More Asian offerings at SIFF

By Andrew Hamlin
Northwest Asian Weekly

The Seattle International Film Festival (SIFF), running from May 15 through June 8, always brings fascinating Asian films to our town, many of them not available for viewing elsewhere. Here are three preview picks for the following week at SIFF.

“Patema Inverted,” which plays May 28 and May 30, is the only Japanese anime film in the festival, which is a bit odd considering the festival’s support of anime in the past. It’s the feature film debut of director Yasuhiro Yoshiura, and it began life as an ONA (Original Net Animation), broadcast over the Internet.

The anime tells the story of Patema (voiced by Yukiyo Fujii in Japanese, Cassandra Lee Morris in English), a princess who presides over a subterranean kingdom composed of tunnels through Earth. She is a fair and wise princess, but she also has a wild streak, constantly venturing past the “safety zone,” much to the chagrin of her elders.

One day, while exploring off-limits, Patema “falls” through a passage and finds herself on the surface of the planet. She also discovers, much to her peril, that gravity is reversed on the surface, and she almost falls away into the sky, but is rescued by a boy named Eiji (voiced by Nobuhiko Okamoto and Michael Sinterniklaas).

The two form a most unlikely friendship, as Patema needs to find her way back to her own people, and Eiji tries to protect her.

Also from Japan, but about as far removed from “Patema Inverted” in style and story as you can get, is “Why Don’t You Play in Hell?” showing on May 24 and May 26.

The director, Sion Sono, has a long-running career as a director, screenwriter, and occasional actor, since his first feature film, “Bicycle Sighs,” which he shot on 16mm film in 1990.

A constant, though distinctive and lyrical, critic of Japan’s perfectionist ways, Sono’s stories often feature misfits, underachievers, criminals, and various aspects of the counterculture.

Several of these aspects appear in “Why Don’t You Play in Hell?” The plot concerns a filmmaking/performance art crew with the lively name of the F*uck Bombers, who stir up mayhem on public streets and film the results.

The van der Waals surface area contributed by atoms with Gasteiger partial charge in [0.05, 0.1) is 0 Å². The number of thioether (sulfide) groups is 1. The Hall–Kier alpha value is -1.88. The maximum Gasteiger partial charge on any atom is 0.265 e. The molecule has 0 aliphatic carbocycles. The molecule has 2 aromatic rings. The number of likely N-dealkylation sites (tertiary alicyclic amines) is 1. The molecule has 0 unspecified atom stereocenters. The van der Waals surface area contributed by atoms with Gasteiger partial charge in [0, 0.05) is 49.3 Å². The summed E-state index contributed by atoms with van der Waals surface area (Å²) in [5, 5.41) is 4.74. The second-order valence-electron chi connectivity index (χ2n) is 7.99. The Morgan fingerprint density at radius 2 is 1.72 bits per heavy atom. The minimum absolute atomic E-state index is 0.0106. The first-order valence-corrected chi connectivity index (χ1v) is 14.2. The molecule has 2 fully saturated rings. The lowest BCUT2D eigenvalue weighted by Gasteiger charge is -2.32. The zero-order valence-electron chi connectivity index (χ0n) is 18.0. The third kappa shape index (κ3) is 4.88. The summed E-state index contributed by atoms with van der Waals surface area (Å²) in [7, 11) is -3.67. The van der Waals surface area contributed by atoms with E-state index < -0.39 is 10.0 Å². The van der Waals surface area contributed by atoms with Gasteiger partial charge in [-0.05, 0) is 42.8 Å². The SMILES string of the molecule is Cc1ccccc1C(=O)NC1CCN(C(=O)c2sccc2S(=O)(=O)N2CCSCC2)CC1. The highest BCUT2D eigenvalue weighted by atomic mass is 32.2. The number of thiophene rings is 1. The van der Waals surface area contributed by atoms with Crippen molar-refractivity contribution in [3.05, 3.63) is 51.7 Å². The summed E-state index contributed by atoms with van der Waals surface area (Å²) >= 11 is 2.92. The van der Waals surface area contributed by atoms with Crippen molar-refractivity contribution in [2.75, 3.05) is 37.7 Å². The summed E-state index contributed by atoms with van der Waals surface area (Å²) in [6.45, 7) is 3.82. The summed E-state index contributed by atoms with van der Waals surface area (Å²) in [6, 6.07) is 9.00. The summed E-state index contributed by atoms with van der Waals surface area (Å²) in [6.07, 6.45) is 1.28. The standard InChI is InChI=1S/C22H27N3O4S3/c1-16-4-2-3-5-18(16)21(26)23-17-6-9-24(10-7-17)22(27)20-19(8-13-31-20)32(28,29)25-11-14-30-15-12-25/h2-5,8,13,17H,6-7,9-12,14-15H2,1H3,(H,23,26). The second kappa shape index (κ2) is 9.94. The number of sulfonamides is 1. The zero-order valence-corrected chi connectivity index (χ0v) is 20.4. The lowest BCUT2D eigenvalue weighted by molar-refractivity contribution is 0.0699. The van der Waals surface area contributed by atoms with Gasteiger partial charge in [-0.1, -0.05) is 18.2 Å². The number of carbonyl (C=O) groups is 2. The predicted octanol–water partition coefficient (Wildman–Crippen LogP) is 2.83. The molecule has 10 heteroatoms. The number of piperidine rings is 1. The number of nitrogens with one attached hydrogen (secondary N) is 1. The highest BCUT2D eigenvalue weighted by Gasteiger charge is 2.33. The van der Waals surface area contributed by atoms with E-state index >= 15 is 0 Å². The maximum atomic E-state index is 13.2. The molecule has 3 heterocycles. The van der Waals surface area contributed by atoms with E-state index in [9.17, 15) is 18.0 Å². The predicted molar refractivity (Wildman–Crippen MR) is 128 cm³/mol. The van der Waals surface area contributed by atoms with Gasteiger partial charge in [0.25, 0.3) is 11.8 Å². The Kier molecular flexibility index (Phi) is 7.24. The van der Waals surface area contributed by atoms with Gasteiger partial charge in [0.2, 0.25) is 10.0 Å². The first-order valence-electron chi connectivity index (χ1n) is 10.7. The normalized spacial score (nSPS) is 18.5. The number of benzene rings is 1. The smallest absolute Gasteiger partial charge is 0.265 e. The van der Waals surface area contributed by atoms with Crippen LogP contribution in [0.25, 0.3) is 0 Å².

It’s all designed for art, thrills, and giving the establishment a kick in the pants, but the Bombers eventually decide to commit a “happening” on the same street where two Yakuza gangs happen to be duking it out.

This makes the Bombers witnesses, with criminal evidence on their cameras. Trouble soon follows…

“Liar’s Dice,” an Indian film directed by Geetu Mohandas, plays on May 26, June 3, and June 5.

This is Ms. Mohandas’ first feature film as a director, although she has a long career as an actor going back to 1986, when she was just 5 years old. The title relates to a dice game popular throughout the world, where the player can see his or her own dice, but not the dice held by other players.

The film centers on a small village where a woman, Kamala (played by Geetanjali Thapa), hasn’t heard from her husband, who’s gone to Delhi for work. She goes in search of him, taking her small daughter, Manya (Manya Gupta), who, in turn, insists on taking her pet goat.

The mother, daughter, and goat meet up with a soldier, Nawazuddin (Nawazuddin Siddiqui), who’s gone AWOL and promises to help the little family. But he may not be what he seems, and complications lie in wait on the long road to the big cities. (end)

The Seattle International Film Festival runs through June 8. For more details, show times, and venues, visit

Andrew Hamlin can be reached at

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